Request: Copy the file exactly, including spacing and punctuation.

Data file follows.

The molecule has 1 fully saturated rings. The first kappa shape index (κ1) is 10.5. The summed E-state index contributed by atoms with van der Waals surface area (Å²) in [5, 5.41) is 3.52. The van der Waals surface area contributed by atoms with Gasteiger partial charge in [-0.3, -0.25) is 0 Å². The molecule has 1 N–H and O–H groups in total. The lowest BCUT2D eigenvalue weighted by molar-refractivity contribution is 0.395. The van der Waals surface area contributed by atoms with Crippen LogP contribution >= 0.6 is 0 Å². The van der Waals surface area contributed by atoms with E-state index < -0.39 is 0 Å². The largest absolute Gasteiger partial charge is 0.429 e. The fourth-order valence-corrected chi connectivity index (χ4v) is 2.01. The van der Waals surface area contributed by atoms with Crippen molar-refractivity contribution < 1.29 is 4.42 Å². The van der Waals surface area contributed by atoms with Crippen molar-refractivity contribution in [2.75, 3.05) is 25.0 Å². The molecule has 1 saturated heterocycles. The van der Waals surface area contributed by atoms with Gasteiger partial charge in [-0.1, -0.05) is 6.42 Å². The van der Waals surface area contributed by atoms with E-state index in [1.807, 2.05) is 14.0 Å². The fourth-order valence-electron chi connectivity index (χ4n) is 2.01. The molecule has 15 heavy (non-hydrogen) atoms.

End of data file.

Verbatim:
The molecule has 1 fully saturated rings. The first kappa shape index (κ1) is 10.5. The summed E-state index contributed by atoms with van der Waals surface area (Å²) in [5, 5.41) is 3.52. The van der Waals surface area contributed by atoms with Gasteiger partial charge in [-0.3, -0.25) is 0 Å². The molecule has 1 N–H and O–H groups in total. The lowest BCUT2D eigenvalue weighted by molar-refractivity contribution is 0.395. The van der Waals surface area contributed by atoms with Crippen LogP contribution >= 0.6 is 0 Å². The van der Waals surface area contributed by atoms with E-state index < -0.39 is 0 Å². The largest absolute Gasteiger partial charge is 0.429 e. The fourth-order valence-corrected chi connectivity index (χ4v) is 2.01. The van der Waals surface area contributed by atoms with Crippen molar-refractivity contribution < 1.29 is 4.42 Å². The van der Waals surface area contributed by atoms with Crippen molar-refractivity contribution in [2.75, 3.05) is 25.0 Å². The molecule has 1 saturated heterocycles. The van der Waals surface area contributed by atoms with Gasteiger partial charge in [-0.1, -0.05) is 6.42 Å². The van der Waals surface area contributed by atoms with E-state index in [1.807, 2.05) is 14.0 Å². The fourth-order valence-electron chi connectivity index (χ4n) is 2.01. The molecule has 15 heavy (non-hydrogen) atoms.